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New U. of C. Trauma Center Could Create 1,900 Jobs, Open in 2 Years

By Jamie Nesbitt Golden | January 27, 2016 5:17pm
 UChicago Medicine's Leif Elsmo talks to residents at Augustana Lutheran Church.
UChicago Medicine's Leif Elsmo talks to residents at Augustana Lutheran Church.
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UChicago Medicine, trauma center

HYDE PARK — University of Chicago Medicine kicked off the first in a series of community meetings Wednesday to rally support for its plan to build a sorely needed Level 1 Trauma Center on campus.

The project, announced last month, will cost an estimated $200 million to get underway, officials said at the meeting at Augustana Lutheran Church, 5500 S. Woodlawn Ave.

"We aren't sure of the exact numbers yet, but we expect that there will be debt," said Leif Elsmo, the U. of C.'s Executive Director of Community and External Affairs, who was on hand to answer questions.

The project will create 1,900 jobs at the medical center and 400 construction jobs. The university is currently in talks with minority and women-owned contractors, Elsmo said.

 University of Chicago has announced plans to build a Level 1 trauma center.
University of Chicago has announced plans to build a Level 1 trauma center.
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DNAinfo/Kelly Bauer

Plans call for a new ER to be built on the first level of what is currently a parking garage on Cottage Grove Avenue and 58th Street. The adult trauma center would be added there while the children's trauma center would remain at Comer Children's Hospital.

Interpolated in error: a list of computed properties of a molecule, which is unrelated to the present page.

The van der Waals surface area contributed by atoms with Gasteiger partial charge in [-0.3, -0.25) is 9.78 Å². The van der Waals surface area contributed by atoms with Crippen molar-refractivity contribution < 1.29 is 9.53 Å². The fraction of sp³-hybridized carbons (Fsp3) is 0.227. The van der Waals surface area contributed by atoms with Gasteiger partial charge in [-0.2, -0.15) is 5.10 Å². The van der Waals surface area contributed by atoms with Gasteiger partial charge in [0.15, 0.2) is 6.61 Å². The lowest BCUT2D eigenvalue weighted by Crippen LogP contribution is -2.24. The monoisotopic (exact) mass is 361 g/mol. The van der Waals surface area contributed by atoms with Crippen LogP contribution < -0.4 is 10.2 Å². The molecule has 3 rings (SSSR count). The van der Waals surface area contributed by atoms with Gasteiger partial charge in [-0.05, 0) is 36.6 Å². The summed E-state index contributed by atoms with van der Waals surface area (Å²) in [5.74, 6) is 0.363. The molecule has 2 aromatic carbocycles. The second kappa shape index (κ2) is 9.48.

UChicago Medicine is working on a proposal that will be sent to the Illinois Health Facilities and Review Board next month for a May hearing. Once approved, officials estimate that it will take two years to build. With Bernard A. Mitchell Hospital at 5815 S. Maryland Ave. is at 90 percent capacity, getting more beds is important, said Elsmo. Fifty-four percent of beds on the South Side have been lost due to hospital closures over the last 20 years.

"There are 57,000 [emergency room] visits to Bernard Mitchell Hospital each year," said Elsmo, who noted that UChicago Medicine plans to reach out to other area trauma centers for support. "This move will help us better accommodate everybody."

The announcement was met with some skepticism from those in attendance. UChicago Medicine's last trauma center lasted only 18 months before being shuttered in 1988, and the hospital had resisted the idea to reopen one until late last year, bowing under community pressure. But Elsmo assured residents that wouldn't be the case this time around.

"I can't speak to what happened back then but I can tell you that we are committed to this project, and to serving the community's needs," said Elsmo.

Additional public meetings are scheduled to be held in the next few months leading up to the May  hearing. Elsmo doesn't anticipate any major opposition, but didn't rule out the possibility. Some residents of West Englewood and Marquette Park were disappointed that an earlier plan to build a trauma center at Holy Cross Hospital, 2701 W. 68th St., was nixed.

"Some may very well be against it, but I haven't heard anything," said Elsmo. "We're still in the early stages. This is going to be a long process."

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